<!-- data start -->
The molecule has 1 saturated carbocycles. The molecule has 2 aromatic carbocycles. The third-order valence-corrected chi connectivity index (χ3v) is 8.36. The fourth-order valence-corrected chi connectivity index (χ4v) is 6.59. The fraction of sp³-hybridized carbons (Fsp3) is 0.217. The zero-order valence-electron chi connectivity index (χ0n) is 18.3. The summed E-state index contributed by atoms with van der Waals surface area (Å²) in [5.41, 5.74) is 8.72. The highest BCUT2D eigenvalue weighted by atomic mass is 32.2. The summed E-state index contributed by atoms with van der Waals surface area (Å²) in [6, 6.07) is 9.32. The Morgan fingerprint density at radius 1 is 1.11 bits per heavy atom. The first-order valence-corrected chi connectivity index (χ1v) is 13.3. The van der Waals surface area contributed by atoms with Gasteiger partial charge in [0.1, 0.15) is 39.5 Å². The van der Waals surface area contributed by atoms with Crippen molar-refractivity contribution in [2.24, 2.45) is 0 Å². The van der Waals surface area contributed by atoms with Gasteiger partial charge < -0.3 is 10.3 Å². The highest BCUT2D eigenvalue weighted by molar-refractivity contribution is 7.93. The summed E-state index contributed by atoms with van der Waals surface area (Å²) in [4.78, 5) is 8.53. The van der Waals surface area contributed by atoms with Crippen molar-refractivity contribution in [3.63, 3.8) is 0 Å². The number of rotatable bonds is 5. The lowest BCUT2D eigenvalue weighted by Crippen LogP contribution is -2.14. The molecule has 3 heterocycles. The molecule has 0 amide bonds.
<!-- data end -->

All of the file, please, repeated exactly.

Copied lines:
The molecule has 1 saturated carbocycles. The molecule has 2 aromatic carbocycles. The third-order valence-corrected chi connectivity index (χ3v) is 8.36. The fourth-order valence-corrected chi connectivity index (χ4v) is 6.59. The fraction of sp³-hybridized carbons (Fsp3) is 0.217. The zero-order valence-electron chi connectivity index (χ0n) is 18.3. The summed E-state index contributed by atoms with van der Waals surface area (Å²) in [5.41, 5.74) is 8.72. The highest BCUT2D eigenvalue weighted by atomic mass is 32.2. The summed E-state index contributed by atoms with van der Waals surface area (Å²) in [6, 6.07) is 9.32. The Morgan fingerprint density at radius 1 is 1.11 bits per heavy atom. The first-order valence-corrected chi connectivity index (χ1v) is 13.3. The van der Waals surface area contributed by atoms with Gasteiger partial charge in [0.1, 0.15) is 39.5 Å². The van der Waals surface area contributed by atoms with Crippen molar-refractivity contribution in [2.24, 2.45) is 0 Å². The van der Waals surface area contributed by atoms with Gasteiger partial charge < -0.3 is 10.3 Å². The highest BCUT2D eigenvalue weighted by molar-refractivity contribution is 7.93. The summed E-state index contributed by atoms with van der Waals surface area (Å²) in [4.78, 5) is 8.53. The van der Waals surface area contributed by atoms with Crippen molar-refractivity contribution in [3.63, 3.8) is 0 Å². The number of rotatable bonds is 5. The lowest BCUT2D eigenvalue weighted by Crippen LogP contribution is -2.14. The molecule has 3 heterocycles. The molecule has 0 amide bonds.